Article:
The Youths Coronal

Hannah Flagg Gould
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Title: The Youth's Coronal
Author: Hannah Flagg Gould
Release Date: March 3, 2004 [eBook #11432]
Language: English
Character set encoding: US-ASCII
E-text prepared by Amy Petri and Project Gutenberg Distributed Proofreaders from images provided by Internet Archive Children's Library and the University of Florida
Note: Images of the original pages are available through the Florida
Board of Education, Division of Colleges and Universities, PALMM Project, 2001. (Preservation and Access for American and British Children's Literature, 1850-1869.) See??or?
Author of "Poems," etc., etc.
Whate'er the good instruction may reveal,?The head must take_, before the heart can _feel.?THE MORALIZER.
In preparing the following pages, my aim has been, to produce a book alike entertaining and instructive;--one which, in the reading, should afford an amusement to the mind, pleasant as the spring-blossoms on the tree; and, in its influences on the heart in after life, be like the good fruits that succeed and ripen, to refresh and nourish us, when the vernal season is over and gone, and the voices of the singing-birds are lost in the distance.
Choosing an appropriate title for such a presentation, I have borrowed my idea from the words of the wise king of Israel:--"Hear the instruction of thy father, and forsake not the law of thy mother; for they shall be an ornament of grace unto thy head," &c., and other Scripture passages of similar figurative meaning; for, though often given in a sportive way, it is my design that no moral shall be conveyed in the volume, but such as a good and judicious parent would wish a child to imbibe.
Accept, then, my young Friends, this new CORONAL of the little flowers of poesy which I have woven for you. When you shall have examined and scented it, and found no thorn to pierce--no juice or odor to poison you in its whole circle, wear it for the giver's sake; and enjoy it and profit by its healthful influences, for your own.
Gladly would I feel assured that, in some future years,--when I shall have done with earthly flowers, and you will be engaged in the busy scenes and arduous duties of mature life,--the import of these leaves may from time to time arise to your memory, in all its dewy freshness, like the fragrance which the summer-breeze wafts after us, from the lilies and violets we have passed and left far behind us, in our morning rambles. Then, if not to-day, you will be convinced that I was--as now I am,
Your true Friend,
Newburyport, Mass., August, 1850.
The Sale of the Water-Lily
The Humming-Bird's Anger
The Butterfly's Dream
The Boy and the Cricket
Fanny Spy
Sudden Elevation
The Stricken Bird
The Young Sportsman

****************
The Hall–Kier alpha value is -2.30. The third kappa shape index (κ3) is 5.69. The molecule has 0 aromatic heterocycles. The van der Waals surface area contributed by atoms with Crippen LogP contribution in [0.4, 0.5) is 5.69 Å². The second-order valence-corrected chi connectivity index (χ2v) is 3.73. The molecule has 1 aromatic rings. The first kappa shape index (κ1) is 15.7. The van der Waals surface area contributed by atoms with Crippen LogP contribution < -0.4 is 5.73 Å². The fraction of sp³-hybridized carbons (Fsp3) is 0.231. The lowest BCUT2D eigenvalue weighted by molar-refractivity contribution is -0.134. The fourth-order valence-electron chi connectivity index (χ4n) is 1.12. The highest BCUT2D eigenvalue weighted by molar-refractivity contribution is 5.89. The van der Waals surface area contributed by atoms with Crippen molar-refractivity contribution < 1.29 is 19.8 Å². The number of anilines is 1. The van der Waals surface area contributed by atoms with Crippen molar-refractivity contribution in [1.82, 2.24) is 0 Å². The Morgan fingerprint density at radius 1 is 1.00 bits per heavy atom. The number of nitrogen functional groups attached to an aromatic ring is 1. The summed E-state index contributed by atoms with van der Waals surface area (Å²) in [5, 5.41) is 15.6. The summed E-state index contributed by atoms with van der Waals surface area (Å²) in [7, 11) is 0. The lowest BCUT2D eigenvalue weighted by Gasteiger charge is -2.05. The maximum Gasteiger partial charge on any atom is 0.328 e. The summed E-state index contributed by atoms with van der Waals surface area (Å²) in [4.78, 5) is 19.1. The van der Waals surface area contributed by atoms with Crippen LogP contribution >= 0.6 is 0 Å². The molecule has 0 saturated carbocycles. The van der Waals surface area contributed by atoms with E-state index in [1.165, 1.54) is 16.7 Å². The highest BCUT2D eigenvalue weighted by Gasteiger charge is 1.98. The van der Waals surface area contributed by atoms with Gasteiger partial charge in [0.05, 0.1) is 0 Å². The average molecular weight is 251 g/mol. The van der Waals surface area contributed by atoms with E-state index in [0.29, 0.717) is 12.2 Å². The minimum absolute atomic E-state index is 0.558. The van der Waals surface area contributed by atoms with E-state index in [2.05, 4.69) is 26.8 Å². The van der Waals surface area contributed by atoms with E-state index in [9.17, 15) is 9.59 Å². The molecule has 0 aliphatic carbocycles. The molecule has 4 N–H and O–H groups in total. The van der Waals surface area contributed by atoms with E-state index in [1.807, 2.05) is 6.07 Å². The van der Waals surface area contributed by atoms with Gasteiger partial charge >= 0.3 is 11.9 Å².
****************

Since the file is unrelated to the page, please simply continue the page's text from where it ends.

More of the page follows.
The Pebble and the Acorn
The Grasshopper and the Ant
The Rose-Bud of Autumn
Frost, the Winter-Sprite
Vivy Vain
The Lost Kite
The Summer-Morning Ramble
The Shoemaker
The Snow-Storm
The Whirlwind
The Disobedient Skater Boys
Winter and Spring
Tom Tar
The Envious Lobster
The Crocus' Soliloquy
The Bee, Clover, and Thistle
Poor Old Paul
The Sea-Eagle's Fall
The Two Thieves
Jemmy String
The Caterpillar
The Mocking Bird
The Silk-Worm's Will
Dame Biddy
Kit with the Rose
The Captive Butterfly
The Dissatisfied Angler Boy
The Stove and Grate-Setter
Song of the Bees
Summer is Come
The Morning-Glory
The Old Cotter and his Cow
The Speckled One
The Blind Musician
The Lame Horse
The Mushroom's Soliloquy
The Lost Nestlings
The Bat's Flight by Daylight
Idle Jack
David and Goliath
Escape of the Doves
Edward and Charles
The Mountain Minstrel
The Veteran and the Child
Captain Kidd
The Dying Storm
The Little Traveller
=The Sale of the Water-Lily=
And these would sometimes come, and cheer?The widow with a song,?To let her feel a neighbor near,?And wing an hour along.
A pond, supplied by hidden springs,?With lilies bordered round,?Was found among the richest things,?That blessed the widow's ground.
She had, besides, a gentle brook,?That wound the meadow through,?Which from the pond its being took,?And had its treasures too.
Her eldest orphan was a son;?For, children she had three;?She called him, though a little one,?Her hope for days to be.
And well he might be reckoned so;?If, from the tender shoot,?We know the way the branch will grow;?Or, by the flower, the fruit.
His tongue was true, his mind was bright;?His temper smooth and mild:?He was--the parent's chief delight--?A good and pleasant child.
He'd gather chips and sticks of wood?The winter fire to make;?And help his mother dress their food,?Or tend the baking cake.
In summer time he'd kindly lead?His little sisters out,?To pick wild berries on the mead,?And fish the brook for trout.
He stirred his thoughts for ways to earn?Some little gain; and hence,?Contrived the silver pond to turn.?In part, to silver pence.
He found the lilies blooming there?So spicy sweet to smell,?And
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